Most of us experienced a very different kind of Pesach last year. Due to the pandemic, no one went away. Pesach programs—which serve between 120,000 and 150,000 people annually, according to Doni Schwartz, executive director of passoverlistings.com, a Passover program directory—were all shut down. Compelled to stay home—some with their children and spouses, others with their spouses, still others entirely alone—people found sources of strength and comfort in different ways. Some even discovered a few hidden blessings in the experience, and a lesson or two they hope to carry with them for future Sedarim. Below are their stories.
By Rabbi Benzion Klatzko, as told to Steve Lipman
As a senior manager at North American Olami, a college-based training program, and founder of Shabbat.com, a Jewish social network, I have led communal Sedarim with my wife Shani for almost thirty years, mostly on college campuses, at hotels and other large settings. Thirty to a hundred people generally attend each Seder; a total of approximately 2,000 people have participated over the years.
Last year we realized early on that we would not be able to conduct the kind of Seder we were accustomed to. We had two Sedarim at home, just for our own family and one out-of-town guest who could not go home, a total of nine people. Our dining room table, which can seat sixty-two people, seemed empty.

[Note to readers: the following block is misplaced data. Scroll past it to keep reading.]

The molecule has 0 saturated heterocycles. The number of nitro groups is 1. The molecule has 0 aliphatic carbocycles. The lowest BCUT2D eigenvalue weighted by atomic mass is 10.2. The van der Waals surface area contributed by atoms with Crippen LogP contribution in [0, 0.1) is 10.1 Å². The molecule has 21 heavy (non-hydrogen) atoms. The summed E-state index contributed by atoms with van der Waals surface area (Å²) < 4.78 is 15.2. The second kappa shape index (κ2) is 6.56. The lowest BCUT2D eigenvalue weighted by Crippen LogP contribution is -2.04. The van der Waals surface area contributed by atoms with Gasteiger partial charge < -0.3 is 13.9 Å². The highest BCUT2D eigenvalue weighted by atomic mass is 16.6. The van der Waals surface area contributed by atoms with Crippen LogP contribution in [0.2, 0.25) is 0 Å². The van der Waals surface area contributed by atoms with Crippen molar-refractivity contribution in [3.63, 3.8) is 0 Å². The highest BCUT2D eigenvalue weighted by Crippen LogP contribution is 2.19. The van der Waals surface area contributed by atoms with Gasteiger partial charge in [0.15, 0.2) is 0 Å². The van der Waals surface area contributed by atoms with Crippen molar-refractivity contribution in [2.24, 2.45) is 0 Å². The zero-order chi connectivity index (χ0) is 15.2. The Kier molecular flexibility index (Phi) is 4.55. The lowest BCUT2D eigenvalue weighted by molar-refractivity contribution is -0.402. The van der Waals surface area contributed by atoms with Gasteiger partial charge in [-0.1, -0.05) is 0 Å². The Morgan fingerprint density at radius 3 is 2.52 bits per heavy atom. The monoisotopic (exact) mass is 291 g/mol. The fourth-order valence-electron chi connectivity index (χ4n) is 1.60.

I didn’t want to lose the magic we had had at our communal Sedarim. At that time, I was also still ill with Covid. It was a tough go.
On the other hand, without the usual big crowd at our table, (often with many who don’t know a lot about Jewish tradition), we had the opportunity to enjoy a longer Seder. We could take our time without feeling rushed.
We encouraged the children to ask questions—beyond the Four Questions, which could be read in a perfunctory fashion. And we really lived the Seder. Everything was for the children.
“Now we have Daddy’s undivided
attention!” they exclaimed. We were able to concentrate on maggid. Our children had time to share all the divrei Torah they had prepared.
The Sedarim were a success—because the kids knew it was theirs.
Rabbi Benzion Klatzko is a senior manager of Olami and the founder of Shabbat.com. He and his wife Shani and their children currently live in Monsey, New York, where (before Covid) they would host eighty or more people for Shabbos. He has been at the frontier of improving Jewish communal life in the United States for over two decades.
Steve Lipman is a frequent contributor to Jewish Action.
By Rabbi Michael Schudrich, as told to Steve Lipman
During the reign of Communism in Poland, Polish Jews gradually lost their traditions. They had no experience in conducting a Seder.